Washington: Amid escalating political crisis in Pakistan, the US has ruled out any mediation in that country and asked all stakeholders to work together to resolve their differences through peaceful democratic means.
"We're in no way involved in the process or discussions between parties," State Department Spokesperson Jen Psaki told reporters at her daily news conference yesterday.
She was responding to questions on the current political turmoil in Pakistan wherein cricketer-turned politician Imran Khan is leading a protest in Islamabad seeking resignation of Prime Minister Nawaz Sharif, alleging that the last year's general elections was rigged.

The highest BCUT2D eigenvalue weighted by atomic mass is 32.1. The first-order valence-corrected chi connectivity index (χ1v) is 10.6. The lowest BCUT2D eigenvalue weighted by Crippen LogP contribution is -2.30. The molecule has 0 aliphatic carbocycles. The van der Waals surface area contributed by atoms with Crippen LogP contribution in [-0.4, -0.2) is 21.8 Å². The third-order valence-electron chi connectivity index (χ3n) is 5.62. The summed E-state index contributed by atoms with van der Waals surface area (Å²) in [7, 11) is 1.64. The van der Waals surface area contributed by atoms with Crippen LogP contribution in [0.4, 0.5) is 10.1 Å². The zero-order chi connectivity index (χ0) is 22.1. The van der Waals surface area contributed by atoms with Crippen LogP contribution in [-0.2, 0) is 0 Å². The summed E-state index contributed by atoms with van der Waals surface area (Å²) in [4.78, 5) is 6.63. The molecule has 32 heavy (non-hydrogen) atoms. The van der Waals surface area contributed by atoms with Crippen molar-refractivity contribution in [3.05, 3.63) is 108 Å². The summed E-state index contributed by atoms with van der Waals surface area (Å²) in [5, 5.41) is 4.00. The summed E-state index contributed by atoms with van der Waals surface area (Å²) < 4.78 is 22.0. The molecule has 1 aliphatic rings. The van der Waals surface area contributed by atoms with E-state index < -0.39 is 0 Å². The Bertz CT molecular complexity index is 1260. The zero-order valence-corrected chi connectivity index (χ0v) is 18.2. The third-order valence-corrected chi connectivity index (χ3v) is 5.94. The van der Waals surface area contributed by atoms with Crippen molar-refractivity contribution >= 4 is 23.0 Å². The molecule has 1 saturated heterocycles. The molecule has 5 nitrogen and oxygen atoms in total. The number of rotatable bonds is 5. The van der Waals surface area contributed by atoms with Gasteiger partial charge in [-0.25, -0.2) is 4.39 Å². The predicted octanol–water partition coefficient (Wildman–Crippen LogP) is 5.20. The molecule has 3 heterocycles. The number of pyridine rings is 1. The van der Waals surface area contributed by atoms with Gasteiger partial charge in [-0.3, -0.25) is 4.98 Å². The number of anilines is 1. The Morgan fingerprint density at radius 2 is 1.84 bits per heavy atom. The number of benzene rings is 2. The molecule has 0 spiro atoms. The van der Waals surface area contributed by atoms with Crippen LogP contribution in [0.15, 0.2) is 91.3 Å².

"(We) can offer no real analysis of what's happening there beyond just reiterating our belief that the parties should work together to resolve differences through peaceful dialogue and ways to strengthen Pakistan's democracy and rule of law," Psaki said.
On media reports about pamphlets and brochures being distributed in Pakistan asking people to start campaigning against the Shia community, she said, "I don't have any confirmation of this. Obviously, I'm sure you're watching events like this closely. I think, again, part of our effort underway is not limited to a specific part of the world to take on this threat.
"That's why the Secretary (of State) is speaking to a range of counterparts, not just in countries that are directly next to Iraq or Syria, but countries that are around the world that may be concerned about the threat that ISIL is posing."
Think-tank American Enterprise Institute said Pakistan is in the throes of a severe political crisis that seriously threatens the sitting government's survival and has allowed the country's powerful and historically politically active army to gain ground at the expense of the civilian government.